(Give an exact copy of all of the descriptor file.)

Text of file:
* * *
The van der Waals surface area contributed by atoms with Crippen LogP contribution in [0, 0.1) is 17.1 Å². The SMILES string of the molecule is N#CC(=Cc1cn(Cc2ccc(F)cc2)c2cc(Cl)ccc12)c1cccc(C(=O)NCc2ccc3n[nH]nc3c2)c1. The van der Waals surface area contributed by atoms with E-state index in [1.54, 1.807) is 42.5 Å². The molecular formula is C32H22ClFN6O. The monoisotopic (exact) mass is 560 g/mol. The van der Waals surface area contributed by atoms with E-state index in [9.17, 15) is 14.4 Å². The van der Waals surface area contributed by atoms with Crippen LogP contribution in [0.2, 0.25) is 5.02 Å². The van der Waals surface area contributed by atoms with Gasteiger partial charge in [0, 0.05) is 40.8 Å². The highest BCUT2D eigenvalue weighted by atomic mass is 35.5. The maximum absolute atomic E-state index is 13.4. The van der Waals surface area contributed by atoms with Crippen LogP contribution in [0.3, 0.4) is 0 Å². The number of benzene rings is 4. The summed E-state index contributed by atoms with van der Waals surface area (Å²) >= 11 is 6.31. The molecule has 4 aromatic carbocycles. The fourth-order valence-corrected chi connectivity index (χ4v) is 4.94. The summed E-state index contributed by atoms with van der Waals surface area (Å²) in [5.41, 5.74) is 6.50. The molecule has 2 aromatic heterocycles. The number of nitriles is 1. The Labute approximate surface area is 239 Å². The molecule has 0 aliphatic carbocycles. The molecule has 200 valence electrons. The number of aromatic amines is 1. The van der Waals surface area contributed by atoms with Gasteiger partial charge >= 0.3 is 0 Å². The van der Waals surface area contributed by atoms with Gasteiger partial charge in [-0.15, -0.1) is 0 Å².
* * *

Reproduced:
The van der Waals surface area contributed by atoms with Crippen LogP contribution in [0, 0.1) is 17.1 Å². The SMILES string of the molecule is N#CC(=Cc1cn(Cc2ccc(F)cc2)c2cc(Cl)ccc12)c1cccc(C(=O)NCc2ccc3n[nH]nc3c2)c1. The van der Waals surface area contributed by atoms with E-state index in [1.54, 1.807) is 42.5 Å². The molecular formula is C32H22ClFN6O. The monoisotopic (exact) mass is 560 g/mol. The van der Waals surface area contributed by atoms with E-state index in [9.17, 15) is 14.4 Å². The van der Waals surface area contributed by atoms with Crippen LogP contribution in [0.2, 0.25) is 5.02 Å². The van der Waals surface area contributed by atoms with Gasteiger partial charge in [0, 0.05) is 40.8 Å². The highest BCUT2D eigenvalue weighted by atomic mass is 35.5. The maximum absolute atomic E-state index is 13.4. The van der Waals surface area contributed by atoms with Crippen LogP contribution in [0.3, 0.4) is 0 Å². The number of benzene rings is 4. The summed E-state index contributed by atoms with van der Waals surface area (Å²) >= 11 is 6.31. The molecule has 4 aromatic carbocycles. The fourth-order valence-corrected chi connectivity index (χ4v) is 4.94. The summed E-state index contributed by atoms with van der Waals surface area (Å²) in [5.41, 5.74) is 6.50. The molecule has 2 aromatic heterocycles. The number of nitriles is 1. The Labute approximate surface area is 239 Å². The molecule has 0 aliphatic carbocycles. The molecule has 200 valence electrons. The number of aromatic amines is 1. The van der Waals surface area contributed by atoms with Gasteiger partial charge >= 0.3 is 0 Å². The van der Waals surface area contributed by atoms with Gasteiger partial charge in [-0.15, -0.1) is 0 Å².